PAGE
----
As with Aleppo oak, traditional veterinary use of Chinese sumac is well documented.  In Sikkim (India), it is used to treat gastrointestinal problems in cattle (7),  and particularly presaging Kemin’s claim, Chinese ethno-veterinary references – some possibly dating to the 8th Century – note the use of Chinese sumac galls as an intestinal anti-parasitic, both in livestock and birds (8).

Terminalia chebula is the third tree in Kemin’s patent application. It is native from South Asia eastward to Vietnam. Its English common name, black myrobalan, is less frequently used than its Hindi name, haritaki. Like the other two trees cited in Kemin’s patent application, haritaki extracts have been extensively documented in traditional medicine, and the tree’s fruit, leaf, and other components contain similar compounds as Aleppo oak and Chinese sumac. 

Haritaki is an ingredient in tryphalia, an Ayurvedic medicine used in South Asia and in Iran. Unsurprisingly, traditional use of haritaki extends to veterinary medicine, where it is used against diarrhea and as an intestinal anti-infective (9).   Numerous veterinary treatments for intestinal problems that include haritaki can be found for sale on the internet.

A Dubious Assertion of Invention and Predatory Patent Claim

Thus each of the three plant extracts that Kemin Industries claims as its “invention” is not only already widely documented as being used for human gastrointestinal disease in traditional medicine, but this centuries-old documented use extends to animals.

At present, Kemin’s claim has been presented to the US, Australian, Canadian, Japanese, and European patent offices.  The international patent search, performed by the US Patent and Trademark Office, questions some of the patent application’s claims – a move Kemin’s lawyers are fighting.  Thus, the outcome of Kemin’s application remains to be seen, and may vary from country to country.

Remarkably, the primary grounds on which the international search report questions Kemin’s claims are not the amply documented traditional medicinal and veterinary use of extracts from the three trees.  Rather, the search report mainly raises a 2007 article (10) from Korean and US researchers on controlling coccidia in chickens by feeding them green tea. The tea, like Aleppo oak, Chinese sumac, and haritaki, contains high amounts of tannins and gallic acid-like compounds.  The search report cites one reference to Malaysian traditional knowledge, but failed to include numerous other relevant and easily located references.

The failure to find and cite traditional knowledge described in literally hundreds of years of publications reflect a shoddy literature search by the US patent office and is wholly unacceptable. The international search report even concludes that the patent application’s second claim, for controlling coccidiosis in any animal with plants “selected from the group consisting of Quercus infectoria, Rhus chinensis and Terminalia chebula.” is a novel claim, when in fact, that is clearly not the case.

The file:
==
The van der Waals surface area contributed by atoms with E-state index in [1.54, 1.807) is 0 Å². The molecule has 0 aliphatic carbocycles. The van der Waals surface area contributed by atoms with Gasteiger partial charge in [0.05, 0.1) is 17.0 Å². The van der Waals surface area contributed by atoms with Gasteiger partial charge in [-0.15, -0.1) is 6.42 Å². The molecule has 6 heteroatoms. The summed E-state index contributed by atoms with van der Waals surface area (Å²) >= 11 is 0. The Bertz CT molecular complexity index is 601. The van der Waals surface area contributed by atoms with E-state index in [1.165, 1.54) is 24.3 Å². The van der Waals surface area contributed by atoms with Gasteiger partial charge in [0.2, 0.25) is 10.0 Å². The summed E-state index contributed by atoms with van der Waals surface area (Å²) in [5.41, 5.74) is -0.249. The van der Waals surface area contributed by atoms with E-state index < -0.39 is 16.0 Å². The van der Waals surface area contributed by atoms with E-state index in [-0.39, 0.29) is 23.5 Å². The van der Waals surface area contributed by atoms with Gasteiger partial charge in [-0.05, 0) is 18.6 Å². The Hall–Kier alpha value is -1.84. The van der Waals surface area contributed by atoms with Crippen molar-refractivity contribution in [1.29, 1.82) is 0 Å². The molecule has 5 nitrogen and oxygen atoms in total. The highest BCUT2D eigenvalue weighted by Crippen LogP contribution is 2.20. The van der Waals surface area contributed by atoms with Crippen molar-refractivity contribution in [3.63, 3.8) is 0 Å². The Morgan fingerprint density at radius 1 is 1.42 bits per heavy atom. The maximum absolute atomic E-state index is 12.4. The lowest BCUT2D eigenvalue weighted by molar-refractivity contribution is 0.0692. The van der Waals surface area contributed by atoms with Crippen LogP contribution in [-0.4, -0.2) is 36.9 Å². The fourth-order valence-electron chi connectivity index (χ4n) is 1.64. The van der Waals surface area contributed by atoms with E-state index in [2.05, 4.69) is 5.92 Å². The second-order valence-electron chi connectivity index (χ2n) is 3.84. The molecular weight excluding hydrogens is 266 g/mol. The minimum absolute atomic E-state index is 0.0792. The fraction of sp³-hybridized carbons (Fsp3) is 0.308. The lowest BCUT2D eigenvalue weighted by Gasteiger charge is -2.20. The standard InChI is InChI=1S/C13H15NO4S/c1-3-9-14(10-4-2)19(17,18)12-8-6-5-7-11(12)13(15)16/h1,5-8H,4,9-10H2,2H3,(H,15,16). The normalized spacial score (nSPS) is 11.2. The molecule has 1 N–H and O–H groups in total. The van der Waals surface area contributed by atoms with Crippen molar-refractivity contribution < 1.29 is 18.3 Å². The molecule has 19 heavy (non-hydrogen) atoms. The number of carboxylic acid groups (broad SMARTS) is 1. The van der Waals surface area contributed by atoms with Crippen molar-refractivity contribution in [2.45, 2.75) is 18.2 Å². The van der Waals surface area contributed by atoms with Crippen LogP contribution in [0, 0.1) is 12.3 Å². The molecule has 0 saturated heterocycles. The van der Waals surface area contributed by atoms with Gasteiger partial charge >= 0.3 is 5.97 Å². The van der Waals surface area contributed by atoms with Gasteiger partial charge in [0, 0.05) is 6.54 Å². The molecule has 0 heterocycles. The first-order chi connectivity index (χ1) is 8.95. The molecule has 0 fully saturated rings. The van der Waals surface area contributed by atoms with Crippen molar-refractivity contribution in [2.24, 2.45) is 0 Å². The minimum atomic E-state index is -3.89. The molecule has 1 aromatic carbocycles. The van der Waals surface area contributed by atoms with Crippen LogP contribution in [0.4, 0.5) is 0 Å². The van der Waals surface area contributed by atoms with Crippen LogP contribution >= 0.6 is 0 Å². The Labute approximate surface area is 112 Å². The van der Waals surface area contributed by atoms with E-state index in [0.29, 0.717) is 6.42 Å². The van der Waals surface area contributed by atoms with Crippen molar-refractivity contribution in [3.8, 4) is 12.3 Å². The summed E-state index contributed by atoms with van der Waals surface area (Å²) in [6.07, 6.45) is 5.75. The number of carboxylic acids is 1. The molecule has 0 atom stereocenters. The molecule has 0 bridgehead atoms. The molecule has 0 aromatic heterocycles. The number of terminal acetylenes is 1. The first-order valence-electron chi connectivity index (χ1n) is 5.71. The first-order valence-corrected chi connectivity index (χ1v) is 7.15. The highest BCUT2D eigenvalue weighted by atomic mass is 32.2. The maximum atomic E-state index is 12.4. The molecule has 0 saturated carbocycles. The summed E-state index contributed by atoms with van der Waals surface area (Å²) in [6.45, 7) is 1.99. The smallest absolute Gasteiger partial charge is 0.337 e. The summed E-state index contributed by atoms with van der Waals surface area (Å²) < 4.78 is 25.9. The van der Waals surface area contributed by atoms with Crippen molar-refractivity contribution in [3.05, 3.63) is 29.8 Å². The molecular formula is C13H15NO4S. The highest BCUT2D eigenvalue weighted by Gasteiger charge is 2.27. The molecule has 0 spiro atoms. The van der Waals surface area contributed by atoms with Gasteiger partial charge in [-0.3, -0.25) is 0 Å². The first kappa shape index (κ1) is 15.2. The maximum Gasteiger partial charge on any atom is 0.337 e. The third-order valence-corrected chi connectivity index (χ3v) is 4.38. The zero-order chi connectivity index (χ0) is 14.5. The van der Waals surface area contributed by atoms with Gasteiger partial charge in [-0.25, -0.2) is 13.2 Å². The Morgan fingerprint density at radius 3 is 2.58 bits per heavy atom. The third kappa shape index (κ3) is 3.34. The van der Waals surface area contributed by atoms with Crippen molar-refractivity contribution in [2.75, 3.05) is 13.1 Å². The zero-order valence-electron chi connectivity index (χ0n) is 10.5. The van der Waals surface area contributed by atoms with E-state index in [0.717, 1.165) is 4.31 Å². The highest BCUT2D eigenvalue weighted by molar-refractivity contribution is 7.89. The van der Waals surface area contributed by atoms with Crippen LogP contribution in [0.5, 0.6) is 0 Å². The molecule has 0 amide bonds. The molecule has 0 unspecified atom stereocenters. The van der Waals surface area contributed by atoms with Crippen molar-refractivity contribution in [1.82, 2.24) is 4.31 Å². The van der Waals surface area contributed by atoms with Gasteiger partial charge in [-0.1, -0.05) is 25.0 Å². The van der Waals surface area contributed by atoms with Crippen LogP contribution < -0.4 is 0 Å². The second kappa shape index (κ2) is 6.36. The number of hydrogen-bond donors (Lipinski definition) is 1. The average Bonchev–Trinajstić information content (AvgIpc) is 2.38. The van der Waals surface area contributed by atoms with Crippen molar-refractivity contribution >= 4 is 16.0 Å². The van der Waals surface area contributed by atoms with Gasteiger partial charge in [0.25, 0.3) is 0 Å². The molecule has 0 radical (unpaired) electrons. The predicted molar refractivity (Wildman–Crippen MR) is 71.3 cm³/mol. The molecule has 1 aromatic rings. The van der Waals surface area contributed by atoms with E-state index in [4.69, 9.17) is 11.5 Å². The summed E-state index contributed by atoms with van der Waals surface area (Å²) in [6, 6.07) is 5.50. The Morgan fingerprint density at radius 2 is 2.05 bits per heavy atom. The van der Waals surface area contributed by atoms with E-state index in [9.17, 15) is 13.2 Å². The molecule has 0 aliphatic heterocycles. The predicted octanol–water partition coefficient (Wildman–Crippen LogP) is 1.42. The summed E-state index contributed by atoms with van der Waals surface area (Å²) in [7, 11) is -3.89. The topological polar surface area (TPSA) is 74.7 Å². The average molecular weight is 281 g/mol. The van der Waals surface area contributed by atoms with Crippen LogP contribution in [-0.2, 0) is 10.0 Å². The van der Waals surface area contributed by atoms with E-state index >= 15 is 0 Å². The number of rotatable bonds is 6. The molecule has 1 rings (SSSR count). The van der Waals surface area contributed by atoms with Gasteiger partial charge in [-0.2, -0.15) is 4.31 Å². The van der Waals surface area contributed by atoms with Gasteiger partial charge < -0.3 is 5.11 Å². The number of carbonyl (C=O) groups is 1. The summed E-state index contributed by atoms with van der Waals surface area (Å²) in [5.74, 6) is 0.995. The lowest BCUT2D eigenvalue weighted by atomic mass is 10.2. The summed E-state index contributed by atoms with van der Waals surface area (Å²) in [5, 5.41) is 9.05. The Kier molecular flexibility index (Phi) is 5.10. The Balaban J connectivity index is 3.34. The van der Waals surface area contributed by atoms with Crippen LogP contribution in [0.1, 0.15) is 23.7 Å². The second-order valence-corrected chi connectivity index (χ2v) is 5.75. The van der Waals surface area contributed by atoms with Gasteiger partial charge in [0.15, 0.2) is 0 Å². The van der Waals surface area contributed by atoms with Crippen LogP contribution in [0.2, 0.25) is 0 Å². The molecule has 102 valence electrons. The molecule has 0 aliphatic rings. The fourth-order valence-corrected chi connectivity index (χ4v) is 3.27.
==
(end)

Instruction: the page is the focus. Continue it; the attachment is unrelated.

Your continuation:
Interestingly, the feed additives typically used to control coccidiosis in poultry include ionophore antibiotics, which are considered a possible source of growing antibiotic resistance problems that pose a serious global human health challenge. The fact that traditional knowledge about these three trees and their use in animal health may enable feed formulations that reduce the use of antibiotic drugs clearly shows the contemporary value of traditional medicinal knowledge.

But that traditional knowledge, and its application to intensive poultry farming, is clearly not an “invention” of Kemin Industries of Ames, Iowa, whose attempt to misappropriate the innovations of others should be entirely rejected.

(1) IFAH (2014).  Coccidiosis in Poultry – Fact Sheet. 24 November.
(2) Bera AK et al (2010). Evaluation of Economic Losses due to Coccidiosis in Poultry Industry in India. Agricultural Economic Research Review. Jan-Jun. 91-96.
(3) Balfour E (1871). Cyclopedia of India and of Eastern and Southern Asia, Commercial, Industrial and Scientific. Scottish and Foster Presses. Madras. 249.
(4) Medicinal studies on Aleppo oak are too numerous to cite.  A starting point for could be a PUBMED search on Quercus infectoria at URL:
(5) Tuson RV (1869). A Pharmacopeia, including the outlines of Materia Medica and Therapeutics for the use of Practitioners and Students of Veterinary Medicine.  John Churchill and Sons. London. 104-5.
(6) Like Aleppo oak, Chinese sumac has been the subject of numerous studies of anti-infective properties.  A recent review article summarizes many of them:  Djakpo O and W Yao (2010). Rhus Chinenis and Gall Chinensis – Folklore to Modern Evidence: Review. Phytotherapy Research 24:1739-47.
(7) Sharma TP et al (2012).  Documentation of Ethno-veterinary practices in Sikkim, India. Pleione. 6(2):353-58.
(8) Xie H and V Preast (2011). Xie’s Chinese Veterinary Herbology. Wiley-Blackwell. Ames, Iowa.
(9) Wynn S and B Fougere (2007). Veterinary Herbal Medicine. Mosby Elsevier. St. Louis (USA). 81.
(10) Jang SI et al (2007). Anticoccidial effect of green tea-based diets against Eimeria maxima. Veterinary Parasitology 144(1-2) 172-75.